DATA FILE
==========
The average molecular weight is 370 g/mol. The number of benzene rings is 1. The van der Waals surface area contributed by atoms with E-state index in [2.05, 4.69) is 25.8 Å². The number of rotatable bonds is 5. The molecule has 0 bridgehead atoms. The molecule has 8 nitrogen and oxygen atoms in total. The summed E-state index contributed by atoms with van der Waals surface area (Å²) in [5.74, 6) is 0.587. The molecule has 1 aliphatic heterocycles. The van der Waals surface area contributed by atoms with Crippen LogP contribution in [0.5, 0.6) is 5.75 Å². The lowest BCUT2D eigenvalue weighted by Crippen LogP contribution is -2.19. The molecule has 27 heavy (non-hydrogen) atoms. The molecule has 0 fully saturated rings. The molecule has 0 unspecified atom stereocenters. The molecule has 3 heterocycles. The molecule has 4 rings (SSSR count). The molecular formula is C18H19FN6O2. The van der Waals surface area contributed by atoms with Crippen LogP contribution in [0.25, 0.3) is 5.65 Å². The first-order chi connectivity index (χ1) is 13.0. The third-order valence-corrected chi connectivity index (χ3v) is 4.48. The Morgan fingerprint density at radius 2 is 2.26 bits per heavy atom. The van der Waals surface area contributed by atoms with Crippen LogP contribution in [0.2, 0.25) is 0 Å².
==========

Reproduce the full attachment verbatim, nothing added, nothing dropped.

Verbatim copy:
The average molecular weight is 370 g/mol. The number of benzene rings is 1. The van der Waals surface area contributed by atoms with E-state index in [2.05, 4.69) is 25.8 Å². The number of rotatable bonds is 5. The molecule has 0 bridgehead atoms. The molecule has 8 nitrogen and oxygen atoms in total. The summed E-state index contributed by atoms with van der Waals surface area (Å²) in [5.74, 6) is 0.587. The molecule has 1 aliphatic heterocycles. The van der Waals surface area contributed by atoms with Crippen LogP contribution in [0.5, 0.6) is 5.75 Å². The lowest BCUT2D eigenvalue weighted by Crippen LogP contribution is -2.19. The molecule has 27 heavy (non-hydrogen) atoms. The molecule has 0 fully saturated rings. The molecule has 0 unspecified atom stereocenters. The molecule has 3 heterocycles. The molecule has 4 rings (SSSR count). The molecular formula is C18H19FN6O2. The van der Waals surface area contributed by atoms with Crippen LogP contribution in [0.25, 0.3) is 5.65 Å². The first-order chi connectivity index (χ1) is 13.0. The third-order valence-corrected chi connectivity index (χ3v) is 4.48. The Morgan fingerprint density at radius 2 is 2.26 bits per heavy atom. The van der Waals surface area contributed by atoms with Crippen LogP contribution in [0.2, 0.25) is 0 Å².